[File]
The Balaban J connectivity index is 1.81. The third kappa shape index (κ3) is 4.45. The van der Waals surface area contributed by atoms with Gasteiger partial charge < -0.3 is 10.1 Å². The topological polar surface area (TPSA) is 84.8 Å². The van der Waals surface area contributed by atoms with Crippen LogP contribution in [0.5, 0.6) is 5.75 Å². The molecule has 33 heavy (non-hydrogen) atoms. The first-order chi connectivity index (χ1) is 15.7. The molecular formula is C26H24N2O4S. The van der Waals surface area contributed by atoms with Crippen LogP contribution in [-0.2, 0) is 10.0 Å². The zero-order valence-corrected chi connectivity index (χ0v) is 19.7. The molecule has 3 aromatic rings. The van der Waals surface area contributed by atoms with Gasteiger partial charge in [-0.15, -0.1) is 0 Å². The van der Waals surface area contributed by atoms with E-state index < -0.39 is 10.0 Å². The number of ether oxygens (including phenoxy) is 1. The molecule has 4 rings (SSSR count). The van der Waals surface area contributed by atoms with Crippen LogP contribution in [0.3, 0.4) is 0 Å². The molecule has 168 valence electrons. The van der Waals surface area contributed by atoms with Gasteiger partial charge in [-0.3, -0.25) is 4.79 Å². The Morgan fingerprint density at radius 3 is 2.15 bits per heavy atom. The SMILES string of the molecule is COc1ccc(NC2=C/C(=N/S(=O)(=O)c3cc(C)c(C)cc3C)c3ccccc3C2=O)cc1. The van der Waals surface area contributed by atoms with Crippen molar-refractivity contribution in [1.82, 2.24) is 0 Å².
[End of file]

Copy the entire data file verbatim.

The Balaban J connectivity index is 1.81. The third kappa shape index (κ3) is 4.45. The van der Waals surface area contributed by atoms with Gasteiger partial charge < -0.3 is 10.1 Å². The topological polar surface area (TPSA) is 84.8 Å². The van der Waals surface area contributed by atoms with Crippen LogP contribution in [0.5, 0.6) is 5.75 Å². The molecule has 33 heavy (non-hydrogen) atoms. The first-order chi connectivity index (χ1) is 15.7. The molecular formula is C26H24N2O4S. The van der Waals surface area contributed by atoms with Crippen LogP contribution in [-0.2, 0) is 10.0 Å². The zero-order valence-corrected chi connectivity index (χ0v) is 19.7. The molecule has 3 aromatic rings. The van der Waals surface area contributed by atoms with Gasteiger partial charge in [-0.15, -0.1) is 0 Å². The van der Waals surface area contributed by atoms with E-state index < -0.39 is 10.0 Å². The number of ether oxygens (including phenoxy) is 1. The molecule has 4 rings (SSSR count). The van der Waals surface area contributed by atoms with Crippen LogP contribution in [0.3, 0.4) is 0 Å². The molecule has 168 valence electrons. The van der Waals surface area contributed by atoms with Gasteiger partial charge in [-0.3, -0.25) is 4.79 Å². The Morgan fingerprint density at radius 3 is 2.15 bits per heavy atom. The SMILES string of the molecule is COc1ccc(NC2=C/C(=N/S(=O)(=O)c3cc(C)c(C)cc3C)c3ccccc3C2=O)cc1. The van der Waals surface area contributed by atoms with Crippen molar-refractivity contribution in [1.82, 2.24) is 0 Å².